The story follows Mayara, a young woman, who has a secret that she's been trying to hide. However, on her wedding day when a severe threat comes, she is forced to use her power to protect those she loves. By using her powers, though, she is exposed and now must serve the queen. Before she can do that, she, along with other women who hold the same power, are placed on an island to see who will survive. Will she able to? What about the other threats that surround her, will she survive those?

I actually really enjoyed this one - it was fun, sweet in some parts, and had good world building. When I first picked up this book, I didn't realize that there is a trilogy prior to the release of this one. Because I enjoyed it so much, I do plan on reading the author's other books.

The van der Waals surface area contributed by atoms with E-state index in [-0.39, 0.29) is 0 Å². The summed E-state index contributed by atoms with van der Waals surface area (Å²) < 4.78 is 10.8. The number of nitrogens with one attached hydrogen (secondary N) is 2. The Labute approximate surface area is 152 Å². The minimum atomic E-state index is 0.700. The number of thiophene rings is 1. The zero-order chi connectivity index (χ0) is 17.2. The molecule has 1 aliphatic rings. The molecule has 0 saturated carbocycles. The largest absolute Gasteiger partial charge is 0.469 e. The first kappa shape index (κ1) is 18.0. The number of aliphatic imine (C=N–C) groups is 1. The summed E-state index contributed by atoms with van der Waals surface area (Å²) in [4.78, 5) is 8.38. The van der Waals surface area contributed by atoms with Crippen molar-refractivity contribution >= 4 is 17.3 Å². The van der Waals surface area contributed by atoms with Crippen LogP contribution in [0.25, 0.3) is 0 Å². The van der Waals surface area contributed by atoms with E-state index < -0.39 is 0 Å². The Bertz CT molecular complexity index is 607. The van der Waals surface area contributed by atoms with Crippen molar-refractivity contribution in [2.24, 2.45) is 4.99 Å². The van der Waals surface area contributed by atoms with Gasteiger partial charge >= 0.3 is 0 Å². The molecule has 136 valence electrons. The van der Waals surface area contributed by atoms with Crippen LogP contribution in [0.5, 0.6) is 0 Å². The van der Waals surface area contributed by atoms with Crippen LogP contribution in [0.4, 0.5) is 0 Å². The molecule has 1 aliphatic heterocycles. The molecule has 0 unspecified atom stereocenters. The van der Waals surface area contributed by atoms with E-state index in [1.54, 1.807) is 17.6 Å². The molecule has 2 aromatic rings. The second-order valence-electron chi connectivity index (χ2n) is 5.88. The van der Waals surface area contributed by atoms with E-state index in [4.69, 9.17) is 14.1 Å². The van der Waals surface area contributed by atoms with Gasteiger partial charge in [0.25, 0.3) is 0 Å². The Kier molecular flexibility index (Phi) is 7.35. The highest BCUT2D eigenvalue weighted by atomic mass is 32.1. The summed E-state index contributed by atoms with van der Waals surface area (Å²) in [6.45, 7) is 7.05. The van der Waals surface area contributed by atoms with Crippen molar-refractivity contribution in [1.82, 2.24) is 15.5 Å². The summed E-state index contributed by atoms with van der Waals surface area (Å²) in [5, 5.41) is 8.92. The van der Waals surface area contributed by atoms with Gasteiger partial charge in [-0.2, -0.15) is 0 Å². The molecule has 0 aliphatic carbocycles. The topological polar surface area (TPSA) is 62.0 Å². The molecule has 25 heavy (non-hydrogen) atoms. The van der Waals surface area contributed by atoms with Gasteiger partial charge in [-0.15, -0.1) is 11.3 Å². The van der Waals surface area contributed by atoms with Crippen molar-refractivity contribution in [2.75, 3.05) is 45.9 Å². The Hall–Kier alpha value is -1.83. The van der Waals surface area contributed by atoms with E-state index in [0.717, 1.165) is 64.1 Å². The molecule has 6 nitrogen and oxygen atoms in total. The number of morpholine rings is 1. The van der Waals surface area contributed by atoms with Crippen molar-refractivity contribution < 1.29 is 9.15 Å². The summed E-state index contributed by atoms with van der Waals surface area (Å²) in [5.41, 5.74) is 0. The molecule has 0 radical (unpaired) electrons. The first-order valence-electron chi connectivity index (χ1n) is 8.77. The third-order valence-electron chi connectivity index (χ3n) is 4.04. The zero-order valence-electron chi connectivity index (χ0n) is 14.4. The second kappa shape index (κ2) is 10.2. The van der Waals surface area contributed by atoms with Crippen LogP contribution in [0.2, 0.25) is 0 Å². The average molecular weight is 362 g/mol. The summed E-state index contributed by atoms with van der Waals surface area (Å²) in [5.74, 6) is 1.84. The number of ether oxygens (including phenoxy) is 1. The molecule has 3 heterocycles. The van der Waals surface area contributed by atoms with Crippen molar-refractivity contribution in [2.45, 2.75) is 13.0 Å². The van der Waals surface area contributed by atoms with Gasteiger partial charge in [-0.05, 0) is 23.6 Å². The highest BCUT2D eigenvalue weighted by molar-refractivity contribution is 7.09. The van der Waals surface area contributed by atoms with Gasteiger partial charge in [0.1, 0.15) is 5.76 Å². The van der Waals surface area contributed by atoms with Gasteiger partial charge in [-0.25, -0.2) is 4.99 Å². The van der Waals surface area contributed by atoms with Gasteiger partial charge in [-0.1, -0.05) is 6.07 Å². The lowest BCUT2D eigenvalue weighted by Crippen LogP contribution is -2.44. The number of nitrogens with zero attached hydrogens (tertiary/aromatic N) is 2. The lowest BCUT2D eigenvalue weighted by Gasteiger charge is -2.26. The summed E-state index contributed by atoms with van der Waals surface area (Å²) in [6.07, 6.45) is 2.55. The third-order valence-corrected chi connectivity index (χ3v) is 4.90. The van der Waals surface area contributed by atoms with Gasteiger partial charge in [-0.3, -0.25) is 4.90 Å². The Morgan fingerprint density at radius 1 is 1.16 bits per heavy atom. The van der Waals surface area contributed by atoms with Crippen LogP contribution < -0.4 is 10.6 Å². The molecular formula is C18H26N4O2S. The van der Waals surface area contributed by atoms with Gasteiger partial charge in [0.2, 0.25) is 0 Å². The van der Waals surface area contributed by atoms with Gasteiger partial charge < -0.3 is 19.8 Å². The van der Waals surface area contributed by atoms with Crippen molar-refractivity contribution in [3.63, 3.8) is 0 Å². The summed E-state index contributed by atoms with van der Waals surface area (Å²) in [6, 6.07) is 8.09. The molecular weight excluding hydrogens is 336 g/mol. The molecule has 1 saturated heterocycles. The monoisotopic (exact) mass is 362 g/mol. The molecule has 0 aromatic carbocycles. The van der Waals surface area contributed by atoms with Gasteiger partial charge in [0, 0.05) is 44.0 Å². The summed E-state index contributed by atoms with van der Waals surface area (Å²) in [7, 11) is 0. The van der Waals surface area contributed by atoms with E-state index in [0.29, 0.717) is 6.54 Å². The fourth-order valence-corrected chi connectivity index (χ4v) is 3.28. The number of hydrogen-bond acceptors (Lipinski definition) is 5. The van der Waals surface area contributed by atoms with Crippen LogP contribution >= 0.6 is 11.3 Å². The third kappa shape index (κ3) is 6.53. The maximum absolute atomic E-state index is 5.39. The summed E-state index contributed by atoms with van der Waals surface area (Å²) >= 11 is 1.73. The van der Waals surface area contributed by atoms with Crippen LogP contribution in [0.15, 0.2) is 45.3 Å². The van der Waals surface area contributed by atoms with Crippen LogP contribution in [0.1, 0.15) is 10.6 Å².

For those who enjoy young adult fantasies that is set on an island, then I'm sure you'd enjoy this one!
"Love is patient, love is kind." -1 Corinthians 13:4

User avatar
CinWin
Posts: 564
Joined: 29 Apr 2018, 18:42
2019 Reading Goal: 75
2019 Reading Goal Completion: 12
2018 Reading Goal: 30
2018 Reading Goal Completion: 56
Currently Reading:
Bookshelf Size: 108
Reviewer Page: onlinebookclub.org/reviews/by-cinwin.html
Latest Review: The Crystilleries of Echoland by Dew Pellucid

Post by CinWin » 26 May 2019, 17:11

I read Final Notice - finally. Everyone else has probably already read it. I enjoyed it because it pertained to what the US is facing today in the form of gun control, minority discrimination, and aging. However, I am still trying to decide what I would do if I only had ten days left to live. I guess my time would be up by now, so it is a moot subject. :lol2:
----"Life is like a box of chocolates. You never know what you're gonna get."----

Post Reply

Return to “May 2019 Genre Discussion”